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March 1995

Nonoperative Management of Splenic and Hepatic Trauma in the Multiply Injured Pediatric and Adolescent Patient

Author Affiliations

From the Department of Surgery, Rhode Island Hospital, Brown University School of Medicine, Providence, RI. Dr Pfeifer is currently in private practice in Foxborough, Mass.

Arch Surg. 1995;130(3):332-338. doi:10.1001/archsurg.1995.01430030102021

Objective:  To determine whether nonoperative management of splenic and hepatic injury in the multiply injured pediatric and adolescent patient is both safe and efficacious.

Design:  Retrospective case series.

Setting:  Level 1 trauma center.

Patients:  All patients younger than 19 years old who suffered trauma to the spleen or liver between February 1978 and December 1991 (n=103) were retrospectively identified by a trauma registry. These patients were divided into three groups: the group as a whole, those suffering multiple injuries, and those suffering either head injury or injury remote from the abdomen that required operative repair.

Main Outcome Measures:  Injury severity and outcome within each group of patients were compared based on whether the splenic or hepatic injury was managed operatively or nonoperatively.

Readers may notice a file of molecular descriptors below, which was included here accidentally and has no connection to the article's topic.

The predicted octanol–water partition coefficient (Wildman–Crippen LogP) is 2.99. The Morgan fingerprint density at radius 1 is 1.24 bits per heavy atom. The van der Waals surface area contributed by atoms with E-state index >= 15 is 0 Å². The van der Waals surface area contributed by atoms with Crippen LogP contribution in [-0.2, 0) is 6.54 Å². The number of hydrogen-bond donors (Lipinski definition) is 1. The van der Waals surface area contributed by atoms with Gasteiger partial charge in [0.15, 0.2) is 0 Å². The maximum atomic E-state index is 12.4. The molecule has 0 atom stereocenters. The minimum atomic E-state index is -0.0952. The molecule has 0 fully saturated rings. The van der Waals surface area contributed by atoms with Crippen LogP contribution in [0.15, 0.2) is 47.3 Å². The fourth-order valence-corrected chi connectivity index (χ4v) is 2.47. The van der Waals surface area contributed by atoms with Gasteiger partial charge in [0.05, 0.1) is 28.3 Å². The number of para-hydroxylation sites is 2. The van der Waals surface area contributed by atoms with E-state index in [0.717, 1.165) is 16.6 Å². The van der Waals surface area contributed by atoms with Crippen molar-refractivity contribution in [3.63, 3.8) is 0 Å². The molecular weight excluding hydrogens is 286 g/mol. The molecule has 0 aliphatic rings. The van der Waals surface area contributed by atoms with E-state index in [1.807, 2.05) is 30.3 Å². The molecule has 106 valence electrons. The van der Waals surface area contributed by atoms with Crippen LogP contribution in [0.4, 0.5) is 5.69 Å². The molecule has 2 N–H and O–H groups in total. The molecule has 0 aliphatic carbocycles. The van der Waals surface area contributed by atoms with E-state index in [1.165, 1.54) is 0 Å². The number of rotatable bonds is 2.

Results:  Mean Injury Severity Scores among the multiply injured patients were not different depending on whether the splenic or hepatic injury was managed nonoperatively or operatively. Except for a higher incidence of transfusion requirement among patients who were treated operatively, measures of morbidity among the multiply injured patients did not differ based on treatment. The success rates of nonoperative treatment among all patients, those with multiple injuries, and those with either head injury or remote injury that required surgery were 94%, 90%, and 86%, respectively.

Conclusion:  Nonoperative management of splenic and hepatic injury in multiply injured pediatric and adolescent patients, including those with head injury and injury remote from the abdomen that requires surgical intervention, is successful and is not associated with a prohibitive morbidity.(Arch Surg. 1995;130:332-338)

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